There was something deflating about Google's decision to set up in China, like hearing an idealistic student had cut his hair and gone to work for an investment bank. The search engine company had not only revolutionised the internet, it had also promised to change how corporations operate. For a decade it had held fast to its motto of "Don't Be Evil"; and yet the price of admission to China was submission to the Communist regime's rules on censorship.
The new Google.cn – launched in 2006 – filtered out the foreign websites and internal content that apparatchiks deemed subversive. Executives argued at the time that it would at least be able to encourage web use in China, and that the leaky, cacophonous internet would ultimately overwhelm censors – but the cynical viewed this as a fig leaf for what the company's new motivational force: making money.
By mid-2009, China had 338 million internet users, more than any other country in the world, but that still represented less than a quarter of the population. Google has turned itself into a $200bn company by selling adverts alongside its search results, and it anticipated repeating its stellar growth in China.
A campaign against Google's self-censorship remained an embarrassment to executives, however. From day one, the company was deluged by complaints. In June 2006, Amnesty International published Undermining Freedom of Expression in China: the role of Yahoo, Microsoft and Google, and took Western internet firms to task for supporting the repression of dissidents in China.
And in the US, the company has come under uncomfortable scrutiny from Congress, along with other US internet firms operating in China. Controversy flared when it was revealed Yahoo had given the authorities information on one of its users, journalist Shi Tao, who was arrested and imprisoned for leaking a government document.
At the subsequent Congressional hearing, Google's public affairs director, Elliot Schrage, told lawmakers that complying with Chinese censorship laws was "not something we did enthusiastically or something we're proud of at all". Democrat Tom Lantos said: "I simply don't understand how your corporate leadership sleeps at night."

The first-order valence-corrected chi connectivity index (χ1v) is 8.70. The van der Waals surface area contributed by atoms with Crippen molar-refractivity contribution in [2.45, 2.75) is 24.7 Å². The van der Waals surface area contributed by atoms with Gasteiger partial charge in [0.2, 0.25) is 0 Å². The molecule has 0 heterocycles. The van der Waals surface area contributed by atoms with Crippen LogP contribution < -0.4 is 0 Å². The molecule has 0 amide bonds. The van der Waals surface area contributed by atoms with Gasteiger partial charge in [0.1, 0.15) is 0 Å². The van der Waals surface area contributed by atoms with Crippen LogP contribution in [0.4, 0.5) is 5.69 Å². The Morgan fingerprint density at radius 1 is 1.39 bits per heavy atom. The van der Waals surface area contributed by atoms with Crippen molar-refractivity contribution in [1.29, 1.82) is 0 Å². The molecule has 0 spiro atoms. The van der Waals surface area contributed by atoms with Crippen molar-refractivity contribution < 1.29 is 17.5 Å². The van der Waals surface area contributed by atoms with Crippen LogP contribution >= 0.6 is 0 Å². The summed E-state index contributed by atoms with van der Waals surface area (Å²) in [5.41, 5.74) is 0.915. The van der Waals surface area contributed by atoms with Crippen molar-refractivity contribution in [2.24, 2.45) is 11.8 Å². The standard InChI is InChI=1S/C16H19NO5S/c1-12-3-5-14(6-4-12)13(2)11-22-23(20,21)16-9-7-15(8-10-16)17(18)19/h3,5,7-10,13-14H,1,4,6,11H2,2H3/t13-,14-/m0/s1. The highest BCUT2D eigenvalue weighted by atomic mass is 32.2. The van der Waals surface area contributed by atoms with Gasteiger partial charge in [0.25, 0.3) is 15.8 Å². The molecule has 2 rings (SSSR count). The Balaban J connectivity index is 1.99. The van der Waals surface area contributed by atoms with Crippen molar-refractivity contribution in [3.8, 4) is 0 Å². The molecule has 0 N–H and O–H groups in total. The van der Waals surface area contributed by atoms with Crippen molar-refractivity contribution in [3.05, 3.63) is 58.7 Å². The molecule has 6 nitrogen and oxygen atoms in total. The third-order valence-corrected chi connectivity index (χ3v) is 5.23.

Google executives, including its co-founder Sergey Brin, had become increasingly convinced that doing business in China has been a "net negative" to date, even before last month's cyber attacks.
Pulling out, however, was hardly an easy decision. When the company's legal counsel, David Drummond, posted his bombshell blog post on Tuesday, he made more than a nod to the business opportunities on the horizon in China. "In the last two decades, China's economic reform programs and its citizens' entrepreneurial flair have lifted hundreds of millions of Chinese people out of poverty. Indeed, this great nation is at the heart of much economic progress and development in the world today," he said.
In New York, where Google's shares traded lower yesterday, financial analysts were trying to count the cost of its exit, should the Chinese authorities refuse to allow it to run uncensored web searches. The company has about 30 per cent of the search market in China, behind local competitor Baidu, but was growing fast with new ventures in music downloading and phone software, which could be hurt if this turns into a bigger feud with the government. For all its future potential, though, China so far accounts for barely 1 per cent of Google's revenues, and probably even less of its profits. Jeetil Patel, an analyst at Deutsche Bank, thought China accounts for only $4 of the $580 Google share price.
By contrast, by standing up to the Chinese authorities, Google closes a public relations sore, and puts pressure on rivals Yahoo and Microsoft. Last night, Yahoo said it was "aligned" with Google in condemning the cyber attacks, but made no similar threat to change its operating policies in the country.